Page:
Unfortunately, we didn’t find any gold. But, we did find the most peaceful, untouched-by-humans piece of nature either of us had ever been in. We were surrounded by mountains, and all alone in this area- save for the bear tracks, moose tracks, and bald eagles flying overhead. In some ways, it was actually frightening and irresponsible because we weren’t prepared for bears. But in other ways, it was the most humbling and peaceful experience.
To be fair- most of Alaska falls into this category. This was just the first place we had experienced it.
Best stops on the road to Mt. Denali
Denali National Park
The next day, we wanted to go to Denali National Park. This is a little over 2 hour drive from Anchorage (so actually- if this is the focus of your trip, you should probably start from Fairbanks). But it was raining. Hard. Like storming. And this is coming from a Seattle person. We kept driving, thinking it would hopefully clear up… but no. From what we could see through the storm, the mountains were majestic and in a way the storm was beautiful. Not wanting to hike in a downpour, we turned around…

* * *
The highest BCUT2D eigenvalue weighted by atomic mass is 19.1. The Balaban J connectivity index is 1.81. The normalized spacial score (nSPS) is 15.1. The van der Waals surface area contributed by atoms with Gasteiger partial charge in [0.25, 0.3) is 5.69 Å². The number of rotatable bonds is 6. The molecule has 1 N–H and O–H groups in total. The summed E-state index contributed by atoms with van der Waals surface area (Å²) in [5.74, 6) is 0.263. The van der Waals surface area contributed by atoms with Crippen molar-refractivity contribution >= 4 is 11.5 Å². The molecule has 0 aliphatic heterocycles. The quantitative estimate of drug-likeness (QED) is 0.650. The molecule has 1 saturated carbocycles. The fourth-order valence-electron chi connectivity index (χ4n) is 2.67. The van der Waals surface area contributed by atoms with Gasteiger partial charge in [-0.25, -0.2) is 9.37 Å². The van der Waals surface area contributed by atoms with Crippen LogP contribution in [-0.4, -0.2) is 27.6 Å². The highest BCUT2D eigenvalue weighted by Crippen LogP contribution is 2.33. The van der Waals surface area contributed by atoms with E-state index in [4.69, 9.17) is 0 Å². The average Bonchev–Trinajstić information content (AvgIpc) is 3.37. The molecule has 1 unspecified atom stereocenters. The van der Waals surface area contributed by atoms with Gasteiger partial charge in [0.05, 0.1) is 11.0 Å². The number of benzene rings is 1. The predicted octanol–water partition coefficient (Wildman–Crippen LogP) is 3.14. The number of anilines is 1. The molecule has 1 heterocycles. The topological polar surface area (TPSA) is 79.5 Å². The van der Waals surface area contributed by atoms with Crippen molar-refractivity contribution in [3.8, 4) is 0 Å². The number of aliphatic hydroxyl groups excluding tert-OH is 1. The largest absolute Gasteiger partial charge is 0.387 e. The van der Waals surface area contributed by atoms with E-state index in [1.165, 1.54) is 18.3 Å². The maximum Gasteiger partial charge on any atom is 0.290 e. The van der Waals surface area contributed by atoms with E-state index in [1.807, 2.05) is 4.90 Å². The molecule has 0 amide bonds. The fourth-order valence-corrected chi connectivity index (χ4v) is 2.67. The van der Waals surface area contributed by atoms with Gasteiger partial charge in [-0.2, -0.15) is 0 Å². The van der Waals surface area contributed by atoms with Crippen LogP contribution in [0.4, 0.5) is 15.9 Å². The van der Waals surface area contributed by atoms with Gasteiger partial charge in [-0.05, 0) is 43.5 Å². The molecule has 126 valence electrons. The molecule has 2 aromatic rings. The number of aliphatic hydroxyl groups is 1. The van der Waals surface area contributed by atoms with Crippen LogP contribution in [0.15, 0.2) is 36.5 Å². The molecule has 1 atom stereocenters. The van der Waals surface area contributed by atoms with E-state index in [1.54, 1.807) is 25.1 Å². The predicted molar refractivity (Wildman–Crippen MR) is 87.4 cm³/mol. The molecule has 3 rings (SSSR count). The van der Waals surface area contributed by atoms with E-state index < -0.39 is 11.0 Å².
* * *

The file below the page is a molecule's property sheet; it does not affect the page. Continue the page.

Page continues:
Even though I didn’t really get to “do” anything in Denali, I’m hoping you have better luck. Even with low visibility, you could tell it was gorgeous! So since I have no info for you here, check out their website for the full list of activities and ways you can experience the park.
Talkeetna is one of those themed touristy small towns with local markets and homemade wares for sale. Think like Leavenworth in Washington State or Alpine in San Diego. We went mostly for window shopping and to take a look at the cute city, but there are also more active activities in the area if you’re interested in those.